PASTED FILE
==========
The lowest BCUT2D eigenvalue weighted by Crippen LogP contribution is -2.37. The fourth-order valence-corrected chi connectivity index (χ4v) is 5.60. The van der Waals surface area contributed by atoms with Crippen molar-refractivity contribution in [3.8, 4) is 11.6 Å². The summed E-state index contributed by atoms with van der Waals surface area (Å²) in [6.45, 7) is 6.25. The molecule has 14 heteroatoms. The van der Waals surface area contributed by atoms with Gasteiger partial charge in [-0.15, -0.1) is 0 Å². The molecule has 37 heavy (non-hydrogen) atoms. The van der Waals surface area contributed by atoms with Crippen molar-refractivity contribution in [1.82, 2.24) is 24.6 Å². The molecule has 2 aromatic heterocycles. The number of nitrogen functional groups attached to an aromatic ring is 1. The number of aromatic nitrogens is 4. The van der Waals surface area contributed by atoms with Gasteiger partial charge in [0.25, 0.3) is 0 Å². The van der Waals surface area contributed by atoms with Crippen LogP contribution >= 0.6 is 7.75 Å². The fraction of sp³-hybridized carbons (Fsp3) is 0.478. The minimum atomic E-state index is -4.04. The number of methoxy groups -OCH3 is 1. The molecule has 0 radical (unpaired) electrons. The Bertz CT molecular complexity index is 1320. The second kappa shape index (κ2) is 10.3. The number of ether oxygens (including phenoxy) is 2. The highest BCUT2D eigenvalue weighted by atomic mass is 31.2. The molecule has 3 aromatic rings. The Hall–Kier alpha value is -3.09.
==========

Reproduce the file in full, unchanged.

The lowest BCUT2D eigenvalue weighted by Crippen LogP contribution is -2.37. The fourth-order valence-corrected chi connectivity index (χ4v) is 5.60. The van der Waals surface area contributed by atoms with Crippen molar-refractivity contribution in [3.8, 4) is 11.6 Å². The summed E-state index contributed by atoms with van der Waals surface area (Å²) in [6.45, 7) is 6.25. The molecule has 14 heteroatoms. The van der Waals surface area contributed by atoms with Gasteiger partial charge in [-0.15, -0.1) is 0 Å². The molecule has 37 heavy (non-hydrogen) atoms. The van der Waals surface area contributed by atoms with Crippen molar-refractivity contribution in [1.82, 2.24) is 24.6 Å². The molecule has 2 aromatic heterocycles. The number of nitrogen functional groups attached to an aromatic ring is 1. The number of aromatic nitrogens is 4. The van der Waals surface area contributed by atoms with Gasteiger partial charge in [0.25, 0.3) is 0 Å². The van der Waals surface area contributed by atoms with Crippen LogP contribution >= 0.6 is 7.75 Å². The fraction of sp³-hybridized carbons (Fsp3) is 0.478. The minimum atomic E-state index is -4.04. The number of methoxy groups -OCH3 is 1. The molecule has 0 radical (unpaired) electrons. The Bertz CT molecular complexity index is 1320. The second kappa shape index (κ2) is 10.3. The number of ether oxygens (including phenoxy) is 2. The highest BCUT2D eigenvalue weighted by atomic mass is 31.2. The molecule has 3 aromatic rings. The Hall–Kier alpha value is -3.09.